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View from the O-Zone: Surprise, surprise

Posted Jan 9, 2017

Oehser: Eye-opening Monday changes the conversation around the Jaguars – and resets the tone for the organization’s future


JACKSONVILLE – As Mondays go, this one was a doozy.

Scratch that: As Mondays go, this was a knock-down, change-the-conversation, surprise-surprise version – the likes of which hasn’t been seen around EverBank Field in quite a while.

A head coaching hire …

A new boss of football operations …

A contract extension for the general manager …

Indeed, Monday had it all for the Jaguars – all in a few frenzied late-afternoon moments. By nightfall, the organization’s immediate and long-term direction suddenly was changed.

And that was the point, wasn’t it? Since the Jaguars dismissed Head Coach Gus Bradley on December 18, hasn’t the focus been on figuring the direction of the franchise? Of resetting the vision, if you will?

The Jaguars did that Monday in a big, eye-catching way.

The headlines:

*Doug Marrone is the head coach.

*Tom Coughlin is the executive vice president of football operations.

*David Caldwell will remain the general manager – with a contract extension.

*The contracts of all three will run through 2019.

The gist is that Marrone – the team’s assistant head coach offense-offensive line coach in 2015-2016 and the interim head coach for the final two games this past season – is now the permanent head coach, and Caldwell remains the general manager. The duo will report to Coughlin.

That’s it: the Jaguars’ leadership trinity, the trio now tasked with ending the nine-year postseason drought. That’s the reset that was needed after this past season’s disappointing, disillusioning 3-13 finish.

And if you wanted a new voice/face/leader for the organization, you got that, too – and you got it in the form of one of the most iconic, high-profile faces in franchise history.

Coughlin built this organization in the 1990s – and for those too young to remember his time as head coach, it’s not enough to say he built it. He absolutely defined the organization during his tenure. He was in the walls – and somehow, some way, it always in a way has felt like his building, his organization.

What will Monday ultimately mean? What will ultimately change?

What will be the details of Monday’s big-picture announcement?

The answers will wait for a Thursday press conference. The topics to be discussed then are many and fascinating:

*The makeup of Marrone’s staff. Nathaniel Hackett served as offensive coordinator for the final nine games of 2016 and Todd Wash served as defensive coordinator for the entire season. Hackett served as Marrone’s coordinator in Syracuse from 2011-2012 and with the Buffalo Bills from 2013-2014. Wash coordinated a Top 10 defense this past season, and there were media reports Monday that the defensive staff could be retained. Is it possible both coordinators will remain? It seems so.

*Coughlin’s role. Marrone and Caldwell report to Coughlin. That much is clear. Does that mean Coughlin will have final say over the roster? Over draft-day decisions? Over free agency? Those answers are unknown.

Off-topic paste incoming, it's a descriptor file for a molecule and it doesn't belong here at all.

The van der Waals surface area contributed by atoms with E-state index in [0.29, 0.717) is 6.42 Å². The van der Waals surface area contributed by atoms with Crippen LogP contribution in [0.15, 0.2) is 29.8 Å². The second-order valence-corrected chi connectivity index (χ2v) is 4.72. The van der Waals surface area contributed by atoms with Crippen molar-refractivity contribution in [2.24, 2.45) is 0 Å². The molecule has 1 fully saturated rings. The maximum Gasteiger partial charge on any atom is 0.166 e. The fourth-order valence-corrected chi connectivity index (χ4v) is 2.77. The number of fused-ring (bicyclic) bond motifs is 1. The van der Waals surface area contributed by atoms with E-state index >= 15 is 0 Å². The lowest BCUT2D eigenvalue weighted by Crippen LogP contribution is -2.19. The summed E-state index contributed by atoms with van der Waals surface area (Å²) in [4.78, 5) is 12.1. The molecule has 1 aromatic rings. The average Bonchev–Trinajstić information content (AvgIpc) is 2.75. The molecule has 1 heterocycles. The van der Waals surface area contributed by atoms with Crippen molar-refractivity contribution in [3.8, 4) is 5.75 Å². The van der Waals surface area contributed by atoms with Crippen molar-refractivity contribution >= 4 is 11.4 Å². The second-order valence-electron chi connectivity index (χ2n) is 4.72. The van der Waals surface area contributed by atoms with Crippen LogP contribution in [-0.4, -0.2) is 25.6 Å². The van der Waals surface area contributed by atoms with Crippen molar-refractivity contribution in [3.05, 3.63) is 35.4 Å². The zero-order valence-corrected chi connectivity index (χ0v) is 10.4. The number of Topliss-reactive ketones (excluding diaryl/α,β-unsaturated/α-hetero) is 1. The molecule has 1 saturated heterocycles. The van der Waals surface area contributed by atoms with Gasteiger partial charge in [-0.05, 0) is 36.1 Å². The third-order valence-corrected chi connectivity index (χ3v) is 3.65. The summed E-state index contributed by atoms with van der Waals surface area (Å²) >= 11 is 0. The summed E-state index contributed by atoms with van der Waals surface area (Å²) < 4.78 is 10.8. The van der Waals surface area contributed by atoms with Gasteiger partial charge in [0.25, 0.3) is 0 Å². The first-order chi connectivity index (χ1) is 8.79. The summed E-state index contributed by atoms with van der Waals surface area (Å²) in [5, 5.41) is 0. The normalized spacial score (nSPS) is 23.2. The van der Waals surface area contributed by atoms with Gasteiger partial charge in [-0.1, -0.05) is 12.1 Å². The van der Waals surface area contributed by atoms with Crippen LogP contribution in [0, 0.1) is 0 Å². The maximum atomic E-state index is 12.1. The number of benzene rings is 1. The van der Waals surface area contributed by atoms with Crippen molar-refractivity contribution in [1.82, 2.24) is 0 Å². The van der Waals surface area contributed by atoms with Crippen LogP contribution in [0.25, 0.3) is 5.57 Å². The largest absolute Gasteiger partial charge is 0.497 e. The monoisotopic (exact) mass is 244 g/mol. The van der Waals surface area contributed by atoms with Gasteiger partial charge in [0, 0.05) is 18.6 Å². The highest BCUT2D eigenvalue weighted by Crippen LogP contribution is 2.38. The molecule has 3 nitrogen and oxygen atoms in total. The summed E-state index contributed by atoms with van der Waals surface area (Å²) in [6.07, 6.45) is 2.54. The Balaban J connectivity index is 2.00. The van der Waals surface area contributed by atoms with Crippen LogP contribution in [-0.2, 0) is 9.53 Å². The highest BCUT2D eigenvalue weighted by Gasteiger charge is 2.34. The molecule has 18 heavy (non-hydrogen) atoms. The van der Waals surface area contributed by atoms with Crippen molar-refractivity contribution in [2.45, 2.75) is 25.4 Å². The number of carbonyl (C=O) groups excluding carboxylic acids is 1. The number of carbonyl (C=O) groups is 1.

*Blake Bortles. Now that the franchise’s direction is set, how does the trio collectively view the third-year quarterback who is about to become a fourth-year quarterback and who definitely must improve for any of Monday’s announcements to have real impact? Will competition for Bortles be a priority? If so, what form will that competition take?

Those are some of the questions, and there will be more. For now, a final thought:

Marrone deserves this job, and he was a good candidate. There are those who will wonder why he wasn’t given the interim position earlier, and there will be those who wanted other candidates. Those feelings are fine, and there weren’t really any bad candidates for a team that interviewed not only Coughlin and Marrone in recent weeks, but Tampa Bay Buccaneers defensive coordinator Mike Smith, New England Patriots offensive coordinator Josh McDaniels, Atlanta Falcons offensive coordinator Kyle Shanahan and Arizona Cardinals offensive coordinator Harold Goodwin.

That’s a good list, and many will get head-coaching jobs in the coming weeks.

Marrone’s hiring won’t be as “splashy” as some other names, and it may not send the Jaguars to the top of offseason lists, but this wasn’t about splash.

This was about hiring an experienced NFL head coach with a record of success. It was about hiring a head coach who is comfortable in the role, and who can carry himself as a head coach. It was about hiring a head coach who can set the tone for an organization, who can command a locker room and who can provide the “reset” that typically is needed from a head-coaching change.

Marrone can do that. He won in Buffalo, and if anything was evident during his two-week stint as interim it’s that he is comfortable in the role. His task wasn’t easy in December, but he handled it well and professionally. He acted the part of a head coach during his interim two weeks, and there’s no reason to think he won’t slide easily into the permanent role.

What will Monday ultimately mean? What will ultimately change?

Those questions start getting answered in detail soon, but we began getting a glimpse Monday afternoon – and what a doozy of an afternoon it was.

Surprise, surprise, surprise.

 

 

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